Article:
Game Info:

Lost Dimension
Developed by: Lancarse/FURYU Corporation
Published by: Atlus (PS platforms), Ghostlight (Windows)
Release Date: July 2015 (PS), October 30, 2017 (Windows)
Available on: Windows, PS3, Vita
Genre: Tactical RPG
Number of Players: Single-player
ESRB Rating: Teen for language, mild blood, suggestive themes, violence
Price: $39.99

Thank you Atlus and Ghostlight for sending us this game to review on PS Vita and Windows!

An evil villain aptly named "The End" is threatening to nuke the planet in thirteen days unless the uniquely gifted SEALED team can stop him in time. Each member of the team has a special ability that can make them a force to be reckoned with in battle. Some members can wield elements like fire, ice, and lightning while others can teleport, mimic, heal, or use deadly magnetic energy. It's great to have such powerful people on your team. The catch is that several of them are traitors who will eventually turn against you. Can you identify and eliminate them in time?

The SEALED team has been trapped in a mysterious tower with no memory of how they got there. Their common goal is to reach the top and take out The End. In order to ascend the tower, a member of their team has to be erased (an in-game term for killed). Sadly, there is no other way. On the bright side, their abilities are not lost and can be given to another person in the group. This process of gaining skills and passing them along to other teammates on erasure is not only interesting, but plays a large part in the strategy of building characters up for battle.

Like many turn-based tactical RPGs, the characters have a skill tree and inventory slots to augment their abilities and boost attributes such as health, movement, vitality, and so on. Instead of mana and magic, each character can use their gift if they have enough gift points and sanity to spare. A character temporarily loses some of their sanity when they are hit, use a gift, or defer their turn to another team member. If a character's sanity is depleted, they will go berserk and strike friends and foes with tremendous power. This condition will last a couple of turns, but the remaining teammates will be put into a fear state that negatively affects their stats.

Lost Dimension

Strong Points: Good character development and interesting concept
Weak Points: Partial voice acting; game crashes; difficulty spikes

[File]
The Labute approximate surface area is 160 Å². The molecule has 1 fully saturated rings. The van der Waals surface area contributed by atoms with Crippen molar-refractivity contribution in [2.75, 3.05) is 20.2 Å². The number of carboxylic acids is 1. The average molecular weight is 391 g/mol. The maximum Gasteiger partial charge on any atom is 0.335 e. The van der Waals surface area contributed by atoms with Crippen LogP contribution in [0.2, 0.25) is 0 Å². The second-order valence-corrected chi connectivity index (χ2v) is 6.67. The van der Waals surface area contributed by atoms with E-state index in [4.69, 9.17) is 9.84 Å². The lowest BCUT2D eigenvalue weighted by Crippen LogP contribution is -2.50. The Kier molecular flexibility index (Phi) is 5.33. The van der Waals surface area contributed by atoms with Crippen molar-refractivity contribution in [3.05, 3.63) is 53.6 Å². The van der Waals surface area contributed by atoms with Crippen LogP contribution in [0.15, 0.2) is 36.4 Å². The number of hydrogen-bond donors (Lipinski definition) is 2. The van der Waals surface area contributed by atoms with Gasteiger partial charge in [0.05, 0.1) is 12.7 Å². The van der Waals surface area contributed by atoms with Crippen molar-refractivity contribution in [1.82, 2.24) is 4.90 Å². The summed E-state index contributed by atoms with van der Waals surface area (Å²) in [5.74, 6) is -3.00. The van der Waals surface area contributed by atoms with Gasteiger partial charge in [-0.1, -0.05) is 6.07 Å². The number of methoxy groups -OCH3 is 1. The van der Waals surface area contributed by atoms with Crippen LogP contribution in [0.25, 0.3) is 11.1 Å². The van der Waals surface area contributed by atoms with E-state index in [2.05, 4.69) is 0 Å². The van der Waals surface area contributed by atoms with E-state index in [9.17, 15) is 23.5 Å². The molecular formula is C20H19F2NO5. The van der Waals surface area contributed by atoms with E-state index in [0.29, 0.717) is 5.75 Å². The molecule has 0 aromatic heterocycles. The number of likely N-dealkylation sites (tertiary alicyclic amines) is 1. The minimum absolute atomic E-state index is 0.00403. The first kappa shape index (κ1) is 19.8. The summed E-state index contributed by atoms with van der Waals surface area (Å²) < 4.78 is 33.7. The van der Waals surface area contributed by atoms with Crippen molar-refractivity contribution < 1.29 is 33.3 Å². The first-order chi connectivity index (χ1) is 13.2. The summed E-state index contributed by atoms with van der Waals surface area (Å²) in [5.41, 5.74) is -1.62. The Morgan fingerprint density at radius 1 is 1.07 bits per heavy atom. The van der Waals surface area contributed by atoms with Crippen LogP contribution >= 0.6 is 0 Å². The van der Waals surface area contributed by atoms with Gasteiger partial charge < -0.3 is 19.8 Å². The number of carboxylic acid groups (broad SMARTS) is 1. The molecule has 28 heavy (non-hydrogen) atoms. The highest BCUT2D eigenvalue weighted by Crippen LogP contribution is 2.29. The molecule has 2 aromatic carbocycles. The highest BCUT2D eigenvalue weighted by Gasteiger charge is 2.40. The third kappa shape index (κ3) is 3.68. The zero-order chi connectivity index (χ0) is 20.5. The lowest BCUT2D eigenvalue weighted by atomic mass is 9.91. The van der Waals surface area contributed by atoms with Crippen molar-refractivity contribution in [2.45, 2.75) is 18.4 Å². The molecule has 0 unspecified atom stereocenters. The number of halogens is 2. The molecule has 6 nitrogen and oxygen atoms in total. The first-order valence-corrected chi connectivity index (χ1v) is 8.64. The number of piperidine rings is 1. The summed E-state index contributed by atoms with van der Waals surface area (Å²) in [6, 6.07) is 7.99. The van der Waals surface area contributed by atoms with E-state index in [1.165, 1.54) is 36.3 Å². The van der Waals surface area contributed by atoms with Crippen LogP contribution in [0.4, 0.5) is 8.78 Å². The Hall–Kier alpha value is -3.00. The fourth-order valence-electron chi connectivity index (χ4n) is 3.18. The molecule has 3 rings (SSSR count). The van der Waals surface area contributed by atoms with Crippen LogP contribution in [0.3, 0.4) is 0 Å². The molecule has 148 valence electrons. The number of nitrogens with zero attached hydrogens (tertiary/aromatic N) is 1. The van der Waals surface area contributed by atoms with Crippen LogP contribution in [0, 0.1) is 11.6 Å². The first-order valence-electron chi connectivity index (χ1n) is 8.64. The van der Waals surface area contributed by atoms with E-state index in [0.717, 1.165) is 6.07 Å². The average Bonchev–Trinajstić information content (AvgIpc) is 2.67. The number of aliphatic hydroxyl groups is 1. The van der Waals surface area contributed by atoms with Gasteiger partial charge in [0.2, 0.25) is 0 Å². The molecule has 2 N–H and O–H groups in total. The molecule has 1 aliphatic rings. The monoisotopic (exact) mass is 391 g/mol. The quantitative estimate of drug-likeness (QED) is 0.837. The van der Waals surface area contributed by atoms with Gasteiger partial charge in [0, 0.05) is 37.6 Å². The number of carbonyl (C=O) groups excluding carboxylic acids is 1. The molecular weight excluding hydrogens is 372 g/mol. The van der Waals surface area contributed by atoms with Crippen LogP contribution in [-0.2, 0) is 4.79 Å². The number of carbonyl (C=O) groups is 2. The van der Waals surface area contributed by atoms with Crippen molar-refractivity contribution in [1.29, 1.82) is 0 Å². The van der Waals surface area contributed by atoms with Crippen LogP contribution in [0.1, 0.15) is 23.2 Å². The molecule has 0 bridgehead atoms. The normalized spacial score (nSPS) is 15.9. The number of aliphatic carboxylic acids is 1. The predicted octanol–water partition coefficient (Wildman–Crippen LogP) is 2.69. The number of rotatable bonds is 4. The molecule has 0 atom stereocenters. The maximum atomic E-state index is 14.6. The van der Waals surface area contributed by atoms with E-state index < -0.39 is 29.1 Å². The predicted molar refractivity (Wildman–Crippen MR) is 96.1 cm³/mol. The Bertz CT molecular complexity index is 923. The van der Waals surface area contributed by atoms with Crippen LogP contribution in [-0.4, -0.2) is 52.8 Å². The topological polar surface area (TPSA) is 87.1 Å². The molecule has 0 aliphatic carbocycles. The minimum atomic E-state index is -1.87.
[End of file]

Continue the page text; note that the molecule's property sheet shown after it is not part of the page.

Moral Warnings: Violence; language and blaspheming; some suggestive dialog; skimpy outfits

Teamwork is crucial for survival, even if there may be a randomly picked traitor close by. When allies and enemies are near each other when making a turn-based attack, the nearby ally (or enemy) will get to attack as well. Attacks from behind are more powerful. Some area attacks can harm allies as well so this must be taken into consideration when performing these skills. As the levels increase in difficulty the enemies get more hit points and deadlier foes are introduced in battle. If you find yourself getting your butt kicked in a mission, you can replay cleared ones to power up and earn more money to buy equipment upgrades.

Another reason to replay missions is to determine if a traitor is in your group. After a successful battle, the character you play, Sho, has the ability to hear the thoughts of his teammates. If thoughts appear in red, then someone in the group may be a traitor. Sometimes there will be multiple potential traitors and you have to replay battles with a slightly different configuration to weed out the turncoat. When you return to base a teammate or two will approach you to see if you know who the traitor may be. If it is the traitor themselves asking, you may want to say you don't know or reveal the identity of another traitor instead. The team relies on your feedback as well as how much time they spend together when casting votes to kill off a traitor to ascend the tower. Allies that contribute the most in battle get two votes in the process. Once you know who the traitor is for that floor it’s best to leave them out of battle enough to get the other teammates to vote against them.

I did experience a few game crashes in the Vita version while I was at the base talking to my comrades. It wasn't a particular conversation that triggered it; it happened randomly. I had a few crashes on the PC version as well. Fortunately, saving the game can be done at any time outside of battles, though there is a forced save before entering the room of judgment to eliminate a teammate. As a result, I never lost much progress.